Royal Hospital for Sick Kids (2017, CC-SA by Kim Traynor)

The Royal Hospital for Sick Children (RHSC), also known as ‘Sick Kids’ was established at this location on Sciennes Road in 1895. At that time, the life expectancy for children under 5 was particularly low. In response, Dr. John Smith campaigned for a designated children’s hospital to be run by volunteers and used to train new doctors. In 1863, the hospital was opened in Meadowside House and was the first in Scotland dedicated to the care of only children. Despite having a purpose-built fever room, an outbreak of typhoid in 1890 required the hospital’s patients and staff to be moved to a temporary location. After further inspection Meadowside House was deemed unsuited to house patients again and was closed. The current location, previously a maternity hospital designed by Scottish architect George Washington Browne, was then acquired. Dr Joseph Bell, who was Sir Arthur Conan Doyle’s inspiration for Sherlock Holmes, was the first appointed surgeon at the hospital in 1887 and remained there until his retirement.

Royal Edinburgh Hospital for Sick Children in 1960.
Photo of the MacKay Smith Ward from the Royal Edinburgh Hospital for Sick Children, c.1935.
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Aug 102020
 

Royal Edinburgh Hospital: Tipperlinn Road, EH10 5HF

The redeveloped entrance to the Royal Edinburgh Hospital.

The Royal Edinburgh Hospital is a psychiatric hospital. The hospital was founded by Dr Andrew Duncan, who was moved by the death of a patient, 24-year-old poet Robert Fergusson, to open a hospital that cared for the mentally ill with greater dignity. Originally called the Edinburgh Lunatic Asylum, the hospital opened its doors in 1813. The first superintendent of the hospital was Dr William Mackinnon. He encouraged patients to use their trades and skills, such as animal care, carpentry, and tailoring. The hospital’s patients even started producing a magazine called The Morningside Mirror. In 1889, New Craig House was built by the designs of Dr Thomas Coulston. He believed that for successful treatment it was important that patients’ surroundings be bright and pleasant. The new building was meant to replicate the feeling of staying in a luxury country house, rather than an institution. The facility was built to accommodate the hospital’s wealthiest patients, the layout of New Craig House, therefore, includes quarters for personal staff. Craighouse quickly became the largest mental health facility in Scotland and remains unrivalled in Scottish hospital architecture to this day. In 1972, Old Craig House was renamed the Thomas Coulston clinic. The Royal Edinburgh Hospital is being redeveloped from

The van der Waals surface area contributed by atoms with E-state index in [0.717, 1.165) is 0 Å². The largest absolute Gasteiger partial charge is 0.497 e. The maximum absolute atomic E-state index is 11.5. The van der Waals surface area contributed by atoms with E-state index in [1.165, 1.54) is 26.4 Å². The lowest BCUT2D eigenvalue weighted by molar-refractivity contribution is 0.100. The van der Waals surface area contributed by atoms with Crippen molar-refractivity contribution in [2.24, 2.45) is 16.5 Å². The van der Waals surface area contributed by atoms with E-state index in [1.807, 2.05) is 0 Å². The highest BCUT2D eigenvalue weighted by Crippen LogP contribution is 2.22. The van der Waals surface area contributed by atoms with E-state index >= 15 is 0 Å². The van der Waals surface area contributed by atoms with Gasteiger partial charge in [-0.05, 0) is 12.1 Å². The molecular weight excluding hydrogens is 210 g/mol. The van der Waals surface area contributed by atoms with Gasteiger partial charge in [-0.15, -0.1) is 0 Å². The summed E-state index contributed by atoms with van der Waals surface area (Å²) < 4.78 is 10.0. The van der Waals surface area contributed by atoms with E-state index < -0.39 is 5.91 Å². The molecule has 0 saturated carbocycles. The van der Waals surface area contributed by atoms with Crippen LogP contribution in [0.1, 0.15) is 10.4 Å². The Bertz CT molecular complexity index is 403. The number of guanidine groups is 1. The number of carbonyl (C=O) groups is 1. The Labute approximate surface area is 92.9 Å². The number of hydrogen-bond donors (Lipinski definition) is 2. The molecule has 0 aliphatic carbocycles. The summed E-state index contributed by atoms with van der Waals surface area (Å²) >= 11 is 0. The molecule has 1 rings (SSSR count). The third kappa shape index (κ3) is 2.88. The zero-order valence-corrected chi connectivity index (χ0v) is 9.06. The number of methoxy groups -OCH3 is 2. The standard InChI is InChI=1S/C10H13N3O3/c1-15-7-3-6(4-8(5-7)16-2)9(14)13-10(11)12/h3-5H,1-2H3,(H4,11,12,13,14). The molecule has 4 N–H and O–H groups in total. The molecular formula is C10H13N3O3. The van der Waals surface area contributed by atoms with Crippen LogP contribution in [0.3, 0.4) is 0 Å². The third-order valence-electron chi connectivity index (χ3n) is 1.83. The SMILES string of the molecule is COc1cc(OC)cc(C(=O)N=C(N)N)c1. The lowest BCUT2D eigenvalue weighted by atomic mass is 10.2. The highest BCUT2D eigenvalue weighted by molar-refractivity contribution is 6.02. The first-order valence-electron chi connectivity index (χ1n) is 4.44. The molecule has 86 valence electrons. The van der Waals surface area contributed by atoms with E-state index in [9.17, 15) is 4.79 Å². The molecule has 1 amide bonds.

Photo showing the back of Craig House from the grounds.
Memorial to notable figures in the development of mental health care in the grounds of the Edinburgh Royal Hospital. The bust is of the French doctor, Philippe Pinel (1745-1826), whose humane approach to patient care was a major influence on the Hospital’s founders. The medallion at the top right portrays Dr Andrew Duncan who was the driving force behind its creation following the disgust he felt at the death of his patient, the poet Robert Fergusson, in the horrible conditions of the old Edinburgh bedlam. Although Duncan’s original building from 1807 no longer exists, the hospital contains an Andrew Duncan Clinic named in his honour.
(2010, CC-SA by Kim Traynor)